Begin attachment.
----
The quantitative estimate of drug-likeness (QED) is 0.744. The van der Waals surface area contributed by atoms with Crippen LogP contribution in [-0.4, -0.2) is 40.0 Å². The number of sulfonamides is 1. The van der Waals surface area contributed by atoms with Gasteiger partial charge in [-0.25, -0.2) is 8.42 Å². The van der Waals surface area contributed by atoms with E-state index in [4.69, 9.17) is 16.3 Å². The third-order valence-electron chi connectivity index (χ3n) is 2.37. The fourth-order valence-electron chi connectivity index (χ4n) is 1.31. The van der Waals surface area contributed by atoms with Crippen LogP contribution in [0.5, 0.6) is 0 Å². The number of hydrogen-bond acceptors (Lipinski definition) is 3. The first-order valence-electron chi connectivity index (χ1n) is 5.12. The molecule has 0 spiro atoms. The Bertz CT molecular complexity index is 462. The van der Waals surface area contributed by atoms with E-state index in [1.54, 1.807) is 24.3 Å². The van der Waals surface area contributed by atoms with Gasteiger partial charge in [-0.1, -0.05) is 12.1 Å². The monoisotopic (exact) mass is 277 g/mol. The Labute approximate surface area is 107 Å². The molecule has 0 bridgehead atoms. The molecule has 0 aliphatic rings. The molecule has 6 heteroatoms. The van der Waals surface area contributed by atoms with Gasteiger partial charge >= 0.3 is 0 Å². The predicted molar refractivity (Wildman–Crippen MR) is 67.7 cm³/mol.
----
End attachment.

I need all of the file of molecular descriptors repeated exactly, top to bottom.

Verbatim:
The quantitative estimate of drug-likeness (QED) is 0.744. The van der Waals surface area contributed by atoms with Crippen LogP contribution in [-0.4, -0.2) is 40.0 Å². The number of sulfonamides is 1. The van der Waals surface area contributed by atoms with Gasteiger partial charge in [-0.25, -0.2) is 8.42 Å². The van der Waals surface area contributed by atoms with E-state index in [4.69, 9.17) is 16.3 Å². The third-order valence-electron chi connectivity index (χ3n) is 2.37. The fourth-order valence-electron chi connectivity index (χ4n) is 1.31. The van der Waals surface area contributed by atoms with Crippen LogP contribution in [0.5, 0.6) is 0 Å². The number of hydrogen-bond acceptors (Lipinski definition) is 3. The first-order valence-electron chi connectivity index (χ1n) is 5.12. The molecule has 0 spiro atoms. The Bertz CT molecular complexity index is 462. The van der Waals surface area contributed by atoms with E-state index in [1.54, 1.807) is 24.3 Å². The van der Waals surface area contributed by atoms with Gasteiger partial charge in [-0.1, -0.05) is 12.1 Å². The monoisotopic (exact) mass is 277 g/mol. The Labute approximate surface area is 107 Å². The molecule has 0 bridgehead atoms. The molecule has 0 aliphatic rings. The molecule has 6 heteroatoms. The van der Waals surface area contributed by atoms with Gasteiger partial charge >= 0.3 is 0 Å². The predicted molar refractivity (Wildman–Crippen MR) is 67.7 cm³/mol.